Nanoporous solids are attractive materials for energetically efficient and environmentally friendly catalytic and adsorption separation processes. Although the performance of such materials is largely dependent on their molecular transport properties, our fundamental understanding of these phenomena is far from complete. This is particularly true for the mechanisms that control the penetration rate through the outer surface of these materials (commonly referred to as surface barriers). Recent detailed sorption rate measurements with Zn(tbip) crystals have greatly enhanced our basic understanding of such processes. Surface resistance in this material has been shown to arise from the complete blockage of most of the pore entrances on the outer surface, while the transport resistance of the remaining open pores is negligibly small. More generally, the revealed correlation between intracrystalline diffusion and surface permeation provides a new view of the nature of transport resistances in nanoporous materials acting in addition to the diffusion resistance of the regular pore network, leading to a rational explanation of the discrepancy which is often observed between microscopic and macroscopic diffusion measurements.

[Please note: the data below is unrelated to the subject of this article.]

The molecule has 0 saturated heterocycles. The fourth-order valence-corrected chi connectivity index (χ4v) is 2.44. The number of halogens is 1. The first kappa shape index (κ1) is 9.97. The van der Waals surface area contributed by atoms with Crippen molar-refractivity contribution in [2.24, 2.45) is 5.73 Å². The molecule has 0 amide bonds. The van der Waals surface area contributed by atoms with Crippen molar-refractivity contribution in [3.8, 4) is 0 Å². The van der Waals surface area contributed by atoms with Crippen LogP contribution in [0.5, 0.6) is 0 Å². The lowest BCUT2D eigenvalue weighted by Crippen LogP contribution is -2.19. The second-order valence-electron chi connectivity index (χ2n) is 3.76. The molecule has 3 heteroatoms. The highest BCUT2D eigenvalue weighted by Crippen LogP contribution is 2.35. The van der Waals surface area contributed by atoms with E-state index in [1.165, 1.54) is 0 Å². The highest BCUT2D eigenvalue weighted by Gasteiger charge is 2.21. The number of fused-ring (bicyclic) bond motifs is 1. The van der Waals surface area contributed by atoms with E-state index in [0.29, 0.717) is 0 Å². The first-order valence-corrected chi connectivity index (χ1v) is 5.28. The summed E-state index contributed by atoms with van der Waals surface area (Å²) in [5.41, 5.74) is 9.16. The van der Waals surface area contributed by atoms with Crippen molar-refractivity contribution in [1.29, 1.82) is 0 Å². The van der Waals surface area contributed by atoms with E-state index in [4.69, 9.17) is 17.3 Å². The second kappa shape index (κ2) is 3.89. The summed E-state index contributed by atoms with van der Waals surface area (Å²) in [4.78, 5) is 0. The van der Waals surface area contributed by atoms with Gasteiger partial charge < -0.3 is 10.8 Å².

ASJC Scopus subject areas
- Colloid and Surface Chemistry